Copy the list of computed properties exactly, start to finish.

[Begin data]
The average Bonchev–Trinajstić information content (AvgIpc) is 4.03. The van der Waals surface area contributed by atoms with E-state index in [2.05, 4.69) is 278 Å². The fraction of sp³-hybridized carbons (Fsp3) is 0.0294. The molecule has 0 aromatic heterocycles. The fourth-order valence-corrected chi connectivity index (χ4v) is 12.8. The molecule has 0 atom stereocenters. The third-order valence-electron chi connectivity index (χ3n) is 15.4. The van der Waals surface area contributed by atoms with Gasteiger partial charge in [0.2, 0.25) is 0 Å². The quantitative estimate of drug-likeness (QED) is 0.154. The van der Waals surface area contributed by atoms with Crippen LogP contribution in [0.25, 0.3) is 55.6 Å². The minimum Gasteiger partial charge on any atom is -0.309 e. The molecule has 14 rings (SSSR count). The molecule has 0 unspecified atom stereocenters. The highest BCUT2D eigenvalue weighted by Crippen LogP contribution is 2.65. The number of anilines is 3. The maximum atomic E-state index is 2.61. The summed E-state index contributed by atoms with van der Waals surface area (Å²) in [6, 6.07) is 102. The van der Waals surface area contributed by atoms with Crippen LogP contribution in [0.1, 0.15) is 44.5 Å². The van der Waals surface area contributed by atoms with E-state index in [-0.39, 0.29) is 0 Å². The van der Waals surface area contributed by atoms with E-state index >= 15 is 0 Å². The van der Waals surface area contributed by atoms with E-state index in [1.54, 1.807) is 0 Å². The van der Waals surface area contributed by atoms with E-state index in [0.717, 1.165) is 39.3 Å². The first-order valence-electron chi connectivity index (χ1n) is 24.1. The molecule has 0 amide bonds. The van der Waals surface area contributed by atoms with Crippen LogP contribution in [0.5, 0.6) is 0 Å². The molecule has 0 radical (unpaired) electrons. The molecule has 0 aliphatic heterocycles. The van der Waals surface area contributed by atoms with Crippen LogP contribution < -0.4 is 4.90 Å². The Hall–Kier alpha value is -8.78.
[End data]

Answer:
The average Bonchev–Trinajstić information content (AvgIpc) is 4.03. The van der Waals surface area contributed by atoms with E-state index in [2.05, 4.69) is 278 Å². The fraction of sp³-hybridized carbons (Fsp3) is 0.0294. The molecule has 0 aromatic heterocycles. The fourth-order valence-corrected chi connectivity index (χ4v) is 12.8. The molecule has 0 atom stereocenters. The third-order valence-electron chi connectivity index (χ3n) is 15.4. The van der Waals surface area contributed by atoms with Gasteiger partial charge in [0.2, 0.25) is 0 Å². The quantitative estimate of drug-likeness (QED) is 0.154. The van der Waals surface area contributed by atoms with Crippen LogP contribution in [0.25, 0.3) is 55.6 Å². The minimum Gasteiger partial charge on any atom is -0.309 e. The molecule has 14 rings (SSSR count). The molecule has 0 unspecified atom stereocenters. The highest BCUT2D eigenvalue weighted by Crippen LogP contribution is 2.65. The number of anilines is 3. The maximum atomic E-state index is 2.61. The summed E-state index contributed by atoms with van der Waals surface area (Å²) in [6, 6.07) is 102. The van der Waals surface area contributed by atoms with Crippen LogP contribution in [0.1, 0.15) is 44.5 Å². The van der Waals surface area contributed by atoms with E-state index in [-0.39, 0.29) is 0 Å². The van der Waals surface area contributed by atoms with E-state index >= 15 is 0 Å². The van der Waals surface area contributed by atoms with E-state index in [1.54, 1.807) is 0 Å². The van der Waals surface area contributed by atoms with E-state index in [0.717, 1.165) is 39.3 Å². The first-order valence-electron chi connectivity index (χ1n) is 24.1. The molecule has 0 amide bonds. The van der Waals surface area contributed by atoms with Crippen LogP contribution in [0.5, 0.6) is 0 Å². The molecule has 0 radical (unpaired) electrons. The molecule has 0 aliphatic heterocycles. The van der Waals surface area contributed by atoms with Crippen LogP contribution < -0.4 is 4.90 Å². The Hall–Kier alpha value is -8.78.